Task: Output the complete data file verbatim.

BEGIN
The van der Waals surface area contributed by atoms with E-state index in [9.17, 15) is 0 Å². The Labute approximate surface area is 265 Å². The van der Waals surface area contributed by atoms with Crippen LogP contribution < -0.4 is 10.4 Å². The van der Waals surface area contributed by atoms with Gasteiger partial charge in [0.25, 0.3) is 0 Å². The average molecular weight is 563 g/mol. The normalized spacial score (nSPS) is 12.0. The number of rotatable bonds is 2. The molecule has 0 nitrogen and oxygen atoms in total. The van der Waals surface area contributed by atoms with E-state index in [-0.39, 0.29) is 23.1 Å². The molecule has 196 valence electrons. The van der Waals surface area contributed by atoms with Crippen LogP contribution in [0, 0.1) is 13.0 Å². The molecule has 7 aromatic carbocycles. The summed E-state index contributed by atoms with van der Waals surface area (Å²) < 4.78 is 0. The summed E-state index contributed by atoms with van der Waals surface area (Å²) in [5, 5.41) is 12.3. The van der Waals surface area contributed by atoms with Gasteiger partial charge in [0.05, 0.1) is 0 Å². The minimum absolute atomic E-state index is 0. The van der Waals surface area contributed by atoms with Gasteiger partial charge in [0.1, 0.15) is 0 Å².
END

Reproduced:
The van der Waals surface area contributed by atoms with E-state index in [9.17, 15) is 0 Å². The Labute approximate surface area is 265 Å². The van der Waals surface area contributed by atoms with Crippen LogP contribution < -0.4 is 10.4 Å². The van der Waals surface area contributed by atoms with Gasteiger partial charge in [0.25, 0.3) is 0 Å². The average molecular weight is 563 g/mol. The normalized spacial score (nSPS) is 12.0. The number of rotatable bonds is 2. The molecule has 0 nitrogen and oxygen atoms in total. The van der Waals surface area contributed by atoms with E-state index in [-0.39, 0.29) is 23.1 Å². The molecule has 196 valence electrons. The van der Waals surface area contributed by atoms with Crippen LogP contribution in [0, 0.1) is 13.0 Å². The molecule has 7 aromatic carbocycles. The summed E-state index contributed by atoms with van der Waals surface area (Å²) < 4.78 is 0. The summed E-state index contributed by atoms with van der Waals surface area (Å²) in [5, 5.41) is 12.3. The van der Waals surface area contributed by atoms with Gasteiger partial charge in [0.05, 0.1) is 0 Å². The minimum absolute atomic E-state index is 0. The van der Waals surface area contributed by atoms with Gasteiger partial charge in [0.1, 0.15) is 0 Å².